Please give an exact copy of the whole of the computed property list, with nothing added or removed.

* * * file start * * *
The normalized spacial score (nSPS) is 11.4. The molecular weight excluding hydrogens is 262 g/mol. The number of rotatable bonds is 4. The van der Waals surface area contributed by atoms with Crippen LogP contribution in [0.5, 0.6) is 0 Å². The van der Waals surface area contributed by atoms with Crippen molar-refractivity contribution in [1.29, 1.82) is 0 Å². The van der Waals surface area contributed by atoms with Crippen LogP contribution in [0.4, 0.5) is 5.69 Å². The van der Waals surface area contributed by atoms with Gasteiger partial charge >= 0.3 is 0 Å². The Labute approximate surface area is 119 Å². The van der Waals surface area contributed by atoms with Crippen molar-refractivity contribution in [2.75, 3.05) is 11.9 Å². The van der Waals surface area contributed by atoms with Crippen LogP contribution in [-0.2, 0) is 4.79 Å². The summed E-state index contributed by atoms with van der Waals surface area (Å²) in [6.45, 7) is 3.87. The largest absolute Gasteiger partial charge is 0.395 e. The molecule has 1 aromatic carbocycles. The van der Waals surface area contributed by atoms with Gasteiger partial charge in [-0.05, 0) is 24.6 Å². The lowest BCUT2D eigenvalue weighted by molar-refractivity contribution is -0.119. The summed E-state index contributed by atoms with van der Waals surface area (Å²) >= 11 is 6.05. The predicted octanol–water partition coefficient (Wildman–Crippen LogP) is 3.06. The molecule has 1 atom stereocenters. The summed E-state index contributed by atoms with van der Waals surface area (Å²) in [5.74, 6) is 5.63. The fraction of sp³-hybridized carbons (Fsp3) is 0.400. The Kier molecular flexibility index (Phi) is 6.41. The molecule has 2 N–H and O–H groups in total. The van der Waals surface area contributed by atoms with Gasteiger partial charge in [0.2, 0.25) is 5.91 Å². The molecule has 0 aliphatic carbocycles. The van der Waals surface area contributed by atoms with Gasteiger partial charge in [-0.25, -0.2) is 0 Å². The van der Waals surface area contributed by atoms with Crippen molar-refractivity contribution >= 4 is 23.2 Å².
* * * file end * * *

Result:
The normalized spacial score (nSPS) is 11.4. The molecular weight excluding hydrogens is 262 g/mol. The number of rotatable bonds is 4. The van der Waals surface area contributed by atoms with Crippen LogP contribution in [0.5, 0.6) is 0 Å². The van der Waals surface area contributed by atoms with Crippen molar-refractivity contribution in [1.29, 1.82) is 0 Å². The van der Waals surface area contributed by atoms with Crippen LogP contribution in [0.4, 0.5) is 5.69 Å². The van der Waals surface area contributed by atoms with Gasteiger partial charge >= 0.3 is 0 Å². The Labute approximate surface area is 119 Å². The van der Waals surface area contributed by atoms with Crippen molar-refractivity contribution in [2.75, 3.05) is 11.9 Å². The van der Waals surface area contributed by atoms with Crippen LogP contribution in [-0.2, 0) is 4.79 Å². The summed E-state index contributed by atoms with van der Waals surface area (Å²) in [6.45, 7) is 3.87. The largest absolute Gasteiger partial charge is 0.395 e. The molecule has 1 aromatic carbocycles. The van der Waals surface area contributed by atoms with Gasteiger partial charge in [-0.05, 0) is 24.6 Å². The lowest BCUT2D eigenvalue weighted by molar-refractivity contribution is -0.119. The summed E-state index contributed by atoms with van der Waals surface area (Å²) >= 11 is 6.05. The predicted octanol–water partition coefficient (Wildman–Crippen LogP) is 3.06. The molecule has 1 atom stereocenters. The summed E-state index contributed by atoms with van der Waals surface area (Å²) in [5.74, 6) is 5.63. The fraction of sp³-hybridized carbons (Fsp3) is 0.400. The Kier molecular flexibility index (Phi) is 6.41. The molecule has 2 N–H and O–H groups in total. The van der Waals surface area contributed by atoms with Gasteiger partial charge in [0.2, 0.25) is 5.91 Å². The molecule has 0 aliphatic carbocycles. The van der Waals surface area contributed by atoms with Gasteiger partial charge in [-0.25, -0.2) is 0 Å². The van der Waals surface area contributed by atoms with Crippen molar-refractivity contribution >= 4 is 23.2 Å².